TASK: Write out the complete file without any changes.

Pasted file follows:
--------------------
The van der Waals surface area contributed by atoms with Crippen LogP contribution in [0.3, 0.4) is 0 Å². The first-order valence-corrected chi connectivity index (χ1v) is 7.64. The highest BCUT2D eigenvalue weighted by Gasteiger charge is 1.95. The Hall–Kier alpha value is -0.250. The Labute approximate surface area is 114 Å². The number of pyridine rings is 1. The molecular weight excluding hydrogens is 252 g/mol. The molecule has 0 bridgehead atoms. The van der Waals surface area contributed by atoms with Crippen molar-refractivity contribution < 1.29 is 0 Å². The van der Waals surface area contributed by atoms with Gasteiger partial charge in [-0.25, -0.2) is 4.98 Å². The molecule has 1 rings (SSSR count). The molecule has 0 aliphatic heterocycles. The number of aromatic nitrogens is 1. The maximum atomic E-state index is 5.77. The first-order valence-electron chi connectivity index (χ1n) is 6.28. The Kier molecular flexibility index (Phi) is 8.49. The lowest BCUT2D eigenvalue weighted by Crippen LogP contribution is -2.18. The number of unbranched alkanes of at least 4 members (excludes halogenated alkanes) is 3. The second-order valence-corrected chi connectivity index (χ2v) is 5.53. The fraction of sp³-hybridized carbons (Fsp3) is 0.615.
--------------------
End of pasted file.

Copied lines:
The van der Waals surface area contributed by atoms with Crippen LogP contribution in [0.3, 0.4) is 0 Å². The first-order valence-corrected chi connectivity index (χ1v) is 7.64. The highest BCUT2D eigenvalue weighted by Gasteiger charge is 1.95. The Hall–Kier alpha value is -0.250. The Labute approximate surface area is 114 Å². The number of pyridine rings is 1. The molecular weight excluding hydrogens is 252 g/mol. The molecule has 0 bridgehead atoms. The van der Waals surface area contributed by atoms with Crippen molar-refractivity contribution < 1.29 is 0 Å². The van der Waals surface area contributed by atoms with Gasteiger partial charge in [-0.25, -0.2) is 4.98 Å². The molecule has 1 rings (SSSR count). The molecule has 0 aliphatic heterocycles. The number of aromatic nitrogens is 1. The maximum atomic E-state index is 5.77. The first-order valence-electron chi connectivity index (χ1n) is 6.28. The Kier molecular flexibility index (Phi) is 8.49. The lowest BCUT2D eigenvalue weighted by Crippen LogP contribution is -2.18. The number of unbranched alkanes of at least 4 members (excludes halogenated alkanes) is 3. The second-order valence-corrected chi connectivity index (χ2v) is 5.53. The fraction of sp³-hybridized carbons (Fsp3) is 0.615.